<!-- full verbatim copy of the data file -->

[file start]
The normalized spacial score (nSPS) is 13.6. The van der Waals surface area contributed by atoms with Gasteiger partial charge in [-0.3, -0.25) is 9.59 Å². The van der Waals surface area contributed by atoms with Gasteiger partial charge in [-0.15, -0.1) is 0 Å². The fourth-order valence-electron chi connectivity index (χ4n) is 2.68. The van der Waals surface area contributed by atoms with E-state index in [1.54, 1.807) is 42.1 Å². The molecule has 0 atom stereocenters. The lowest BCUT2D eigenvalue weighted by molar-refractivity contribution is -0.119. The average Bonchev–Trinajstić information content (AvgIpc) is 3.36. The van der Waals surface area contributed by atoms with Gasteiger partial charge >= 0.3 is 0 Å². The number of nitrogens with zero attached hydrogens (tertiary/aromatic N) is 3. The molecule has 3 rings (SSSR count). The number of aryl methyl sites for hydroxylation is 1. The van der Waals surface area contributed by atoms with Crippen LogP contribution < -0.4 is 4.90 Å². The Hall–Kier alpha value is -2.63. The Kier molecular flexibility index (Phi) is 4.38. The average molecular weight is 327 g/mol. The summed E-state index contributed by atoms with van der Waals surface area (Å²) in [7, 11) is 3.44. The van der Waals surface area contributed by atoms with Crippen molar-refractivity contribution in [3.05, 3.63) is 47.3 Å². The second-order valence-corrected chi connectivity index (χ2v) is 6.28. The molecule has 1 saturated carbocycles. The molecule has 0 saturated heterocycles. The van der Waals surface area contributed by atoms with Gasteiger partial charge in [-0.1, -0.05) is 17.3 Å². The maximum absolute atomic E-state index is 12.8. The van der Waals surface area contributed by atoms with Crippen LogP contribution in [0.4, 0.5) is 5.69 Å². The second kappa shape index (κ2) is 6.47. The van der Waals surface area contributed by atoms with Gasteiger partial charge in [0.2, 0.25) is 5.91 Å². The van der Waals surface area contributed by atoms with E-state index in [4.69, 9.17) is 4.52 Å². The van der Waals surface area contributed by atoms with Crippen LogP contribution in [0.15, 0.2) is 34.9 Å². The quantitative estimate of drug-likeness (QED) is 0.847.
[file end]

The normalized spacial score (nSPS) is 13.6. The van der Waals surface area contributed by atoms with Gasteiger partial charge in [-0.3, -0.25) is 9.59 Å². The van der Waals surface area contributed by atoms with Gasteiger partial charge in [-0.15, -0.1) is 0 Å². The fourth-order valence-electron chi connectivity index (χ4n) is 2.68. The van der Waals surface area contributed by atoms with E-state index in [1.54, 1.807) is 42.1 Å². The molecule has 0 atom stereocenters. The lowest BCUT2D eigenvalue weighted by molar-refractivity contribution is -0.119. The average Bonchev–Trinajstić information content (AvgIpc) is 3.36. The van der Waals surface area contributed by atoms with Gasteiger partial charge >= 0.3 is 0 Å². The number of nitrogens with zero attached hydrogens (tertiary/aromatic N) is 3. The molecule has 3 rings (SSSR count). The number of aryl methyl sites for hydroxylation is 1. The van der Waals surface area contributed by atoms with Crippen LogP contribution < -0.4 is 4.90 Å². The Hall–Kier alpha value is -2.63. The Kier molecular flexibility index (Phi) is 4.38. The average molecular weight is 327 g/mol. The summed E-state index contributed by atoms with van der Waals surface area (Å²) in [7, 11) is 3.44. The van der Waals surface area contributed by atoms with Crippen molar-refractivity contribution in [3.05, 3.63) is 47.3 Å². The second-order valence-corrected chi connectivity index (χ2v) is 6.28. The molecule has 1 saturated carbocycles. The molecule has 0 saturated heterocycles. The van der Waals surface area contributed by atoms with Gasteiger partial charge in [-0.1, -0.05) is 17.3 Å². The maximum absolute atomic E-state index is 12.8. The van der Waals surface area contributed by atoms with Crippen LogP contribution in [0.4, 0.5) is 5.69 Å². The second kappa shape index (κ2) is 6.47. The van der Waals surface area contributed by atoms with Gasteiger partial charge in [0.2, 0.25) is 5.91 Å². The van der Waals surface area contributed by atoms with E-state index in [4.69, 9.17) is 4.52 Å². The van der Waals surface area contributed by atoms with Crippen LogP contribution in [0.15, 0.2) is 34.9 Å². The quantitative estimate of drug-likeness (QED) is 0.847.